The Labor Department is expected to be the primary focus for much of the major pension-related action in 2010.
Among key projects on the DOL's front burner are a controversial proposal to subject consultants offering investment-related advice to a higher fiduciary standard, and the launch of proceedings aimed at encouraging the offering of DC plan annuity payouts.
In addition, the Department of Labor will propose new regulations governing the offering of investment advice to participants in DC plans (and enhance) defined contribution plan fee and manager compensation disclosures.
A key DOL target in the proposal is the third-party payments that some consultants receive when retirement funds hire money managers recommended by the consultants (Pensions & Investments, Dec. 28).
“That regulation has the potential to be quite controversial,” said Bradford P. Campbell, a former assistant secretary of labor for the Employee Benefits Security Administration and now an attorney with Schiff Hardin LLP in Washington.
The proposal came as a surprise to agency observers when the DOL unveiled its agenda for the new year on Dec. 7.
Under another new initiative that the DOL announced in its 2010 agenda, agency executives are seeking public comment on “what steps, if any,” should be taken to encourage the use of annuity payouts in defined contribution plans.
“With a continuing trend away from defined benefit plans to defined contribution plans, employees are not only increasingly responsible for the adequacy of their retirement savings, but also for ensuring that their savings last throughout their retirement,” the agenda states. “Employees may benefit from access to and use of lifetime income or other arrangements that will reduce the risk of running out of funds during the retirement years,” the report said. “However, both access to and use of such arrangements in defined contribution plans is limited.”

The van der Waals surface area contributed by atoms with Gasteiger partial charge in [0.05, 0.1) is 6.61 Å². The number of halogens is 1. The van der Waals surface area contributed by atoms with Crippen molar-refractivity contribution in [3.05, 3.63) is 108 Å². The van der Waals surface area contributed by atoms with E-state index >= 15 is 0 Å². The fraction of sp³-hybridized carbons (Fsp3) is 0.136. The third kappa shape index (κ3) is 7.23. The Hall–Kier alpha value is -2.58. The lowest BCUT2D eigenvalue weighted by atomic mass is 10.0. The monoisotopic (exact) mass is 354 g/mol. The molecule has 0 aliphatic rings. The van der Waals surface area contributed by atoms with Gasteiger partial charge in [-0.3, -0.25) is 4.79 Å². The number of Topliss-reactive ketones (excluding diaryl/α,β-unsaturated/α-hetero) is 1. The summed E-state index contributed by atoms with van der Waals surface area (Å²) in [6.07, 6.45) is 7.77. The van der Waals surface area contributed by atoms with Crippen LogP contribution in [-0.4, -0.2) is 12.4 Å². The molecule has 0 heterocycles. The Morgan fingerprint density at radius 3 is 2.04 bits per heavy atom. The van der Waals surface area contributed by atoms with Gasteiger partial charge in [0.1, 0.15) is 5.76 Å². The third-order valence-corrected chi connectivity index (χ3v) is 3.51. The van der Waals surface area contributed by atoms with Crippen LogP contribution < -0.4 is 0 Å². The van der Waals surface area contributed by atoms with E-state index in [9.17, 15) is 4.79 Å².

Kevin Wiggins, an ERISA attorney with the law firm Thorp Reed & Armstrong LLP, Pittsburgh, and a member of the DOL's ERISA Advisory Council, speculated the department will consider ways to make it easier for DC plan sponsors to offer annuities. “The problem the Department of Labor faces is it cannot mandate annuities in DC plans,” he said. “The law requires annuities for DB plan payouts, not for DC plans.”
In other action, the DOL is expected to propose new, more conservative regulations governing the offering of investment advice to DC plan participants. The Labor Department killed a controversial Bush administration regulation that would have permitted advice offered through a computer model independently certified to be unbiased or if the compensation of the firm providing one-on-one consultation didn't vary depending on the investments selected based on that advice (P&I, Nov. 30).
On still another front, the DOL is expected to come up with new rules spelling out what sort of fee and compensation information that plan service providers must provide plans sponsors and what sort of fee disclosures sponsors must make to participants.
ERISA attorneys also expect the Labor Department to announce new guidance this year aimed at giving DC plan sponsors additional information about what factors they should consider when offering target-date funds as investment alternatives to their plan participants.